Associated Topics || Dr. Math Home || Search Dr. Math

### Multiplicand, Multiplier

```
Date: 07/05/2001 at 07:01:25
From: Christiopher Dungca (Elementary Math Teacher)
Subject: Definition of Terms in Multiplication

Dear Dr. Math:

Greetings from the Philippines!

Do you agree with me that in the following mathematical sentence
456 x 10,
456 is called the multiplicand and 10 is called the multiplier?

Why does the Encyclopaedia Britannica define them in the other way -
456 x 10,
(456 is the multiplier and 10 is the multiplicand)?

Some parents insist the one written in the Encyclopaedia Britannica is
the correct one; no matter how much I explain to them, they refuse to
accept.

Since there is what we know as commutative property of multiplication,
why are they insisting all the textbooks and the teachers are
committing a mistake?

Thank you in advance for the advice that you may give me.

Christopher Dungca
```

```
Date: 07/05/2001 at 08:58:50
From: Doctor Peterson
Subject: Re: Definition of Terms in Multiplication

Hi, Christopher.

To my mind, it makes no difference at all which is which. In fact,
today it is more common to call them both "factors" and not make such
a distinction. I wouldn't fight over this, on either side.

I recently saw a facsimile of a 19th-century text that defined the
multiplier as the SMALLER of the two numbers, regardless of the order.
So there's yet a third definition to use.

Really, the only distinction that can be made relates to the meaning
in a given application: the number you start with (say, the size of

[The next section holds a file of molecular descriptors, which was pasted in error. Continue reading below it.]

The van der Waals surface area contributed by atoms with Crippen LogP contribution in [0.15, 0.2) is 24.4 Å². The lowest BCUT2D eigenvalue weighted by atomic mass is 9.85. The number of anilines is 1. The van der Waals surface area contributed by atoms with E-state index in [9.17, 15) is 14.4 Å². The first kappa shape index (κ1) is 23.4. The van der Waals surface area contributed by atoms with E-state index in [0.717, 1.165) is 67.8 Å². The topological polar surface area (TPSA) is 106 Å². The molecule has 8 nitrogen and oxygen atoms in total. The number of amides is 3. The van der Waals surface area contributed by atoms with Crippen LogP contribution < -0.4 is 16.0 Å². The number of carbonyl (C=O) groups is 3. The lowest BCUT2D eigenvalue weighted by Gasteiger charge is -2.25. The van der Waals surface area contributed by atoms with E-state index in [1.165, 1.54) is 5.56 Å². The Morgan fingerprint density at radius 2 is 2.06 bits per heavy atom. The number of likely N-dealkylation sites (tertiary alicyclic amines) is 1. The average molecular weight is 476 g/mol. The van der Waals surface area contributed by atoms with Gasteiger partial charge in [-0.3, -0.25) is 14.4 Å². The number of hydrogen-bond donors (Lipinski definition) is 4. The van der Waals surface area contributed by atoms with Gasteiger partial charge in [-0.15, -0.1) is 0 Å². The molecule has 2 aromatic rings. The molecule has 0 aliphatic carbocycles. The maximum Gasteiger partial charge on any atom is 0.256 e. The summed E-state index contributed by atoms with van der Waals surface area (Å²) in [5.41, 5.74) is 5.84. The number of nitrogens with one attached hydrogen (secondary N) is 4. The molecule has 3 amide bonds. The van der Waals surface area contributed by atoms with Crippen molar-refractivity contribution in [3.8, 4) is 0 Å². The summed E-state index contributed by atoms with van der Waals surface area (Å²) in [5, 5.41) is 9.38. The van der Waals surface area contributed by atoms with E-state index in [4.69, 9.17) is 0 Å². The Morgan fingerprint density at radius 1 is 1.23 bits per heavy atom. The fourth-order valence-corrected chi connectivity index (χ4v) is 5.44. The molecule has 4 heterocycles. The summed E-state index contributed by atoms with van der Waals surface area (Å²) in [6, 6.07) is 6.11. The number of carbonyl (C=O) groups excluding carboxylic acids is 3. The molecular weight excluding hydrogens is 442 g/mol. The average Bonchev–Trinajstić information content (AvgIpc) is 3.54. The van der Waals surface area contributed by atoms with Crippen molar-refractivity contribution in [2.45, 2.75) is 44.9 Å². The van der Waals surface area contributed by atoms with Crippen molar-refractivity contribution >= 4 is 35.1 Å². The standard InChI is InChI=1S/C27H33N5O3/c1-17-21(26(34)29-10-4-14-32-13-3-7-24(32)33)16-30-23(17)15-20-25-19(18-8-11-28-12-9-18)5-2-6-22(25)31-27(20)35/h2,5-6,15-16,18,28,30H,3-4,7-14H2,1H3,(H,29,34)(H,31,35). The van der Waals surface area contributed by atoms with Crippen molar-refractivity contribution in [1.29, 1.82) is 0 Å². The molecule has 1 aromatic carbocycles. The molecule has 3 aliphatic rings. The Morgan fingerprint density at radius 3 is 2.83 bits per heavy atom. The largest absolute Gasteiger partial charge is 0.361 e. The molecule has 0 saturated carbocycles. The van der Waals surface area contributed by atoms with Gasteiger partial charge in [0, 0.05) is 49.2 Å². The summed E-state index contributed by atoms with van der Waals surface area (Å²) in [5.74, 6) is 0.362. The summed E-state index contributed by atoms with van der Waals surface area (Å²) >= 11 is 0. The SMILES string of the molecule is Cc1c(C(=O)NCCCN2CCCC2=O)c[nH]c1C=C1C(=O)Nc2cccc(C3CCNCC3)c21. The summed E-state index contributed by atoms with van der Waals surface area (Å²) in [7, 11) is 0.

each of several groups) is the multiplicand ("thing to be multiplied"
in Latin), and the one being thought of as the number of groups, by
which the original number is multiplied, is the multiplier. I would
tend to read 456 x 10 as "456 ten's," giving me Britannica's
definition; but I can also see it as "456, multiplied by 10," giving
me your definition. If I write it as

456
x 10
----

I see 10 as the multiplier, because in the usual process of
multiplying, I multiply each digit of 456 BY a digit of 10. I'm
operating on the 456, using the 10. Even then, I'm not sure that means
anything. But I suspect this is the reason for calling the smaller
number the multiplier, because it is easier to use the smaller number
on the bottom (or to add that many of the larger number).

I found the Britannica definition online at

http://208.154.71.60/bcom/eb/article/7/0,5716,117157+2+109384,00.html

You can see that their usage depends on their definition of
multiplication:

From the above laws, it is evident that a repeated sum such as
5 + 5 + 5 is independent of the way in which the summands are
grouped and is written 3 x 5. Thus, a second binary operation
called multiplication is defined. The number 5 is called the
multiplicand; the number 3, which denotes the number of
summands, is called the multiplier; and the result 3 x 5 is
called the product.

Since they take the 3 as the number of 5's, it must be the multiplier.
Again, the distinction lies only in the assumed meaning of the
multiplication. When a multiplication problem is given abstractly,
there is no such distinction, so we prefer to use the symmetrical term
"factor."

- Doctor Peterson, The Math Forum
http://mathforum.org/dr.math/
```
Associated Topics:
Elementary Multiplication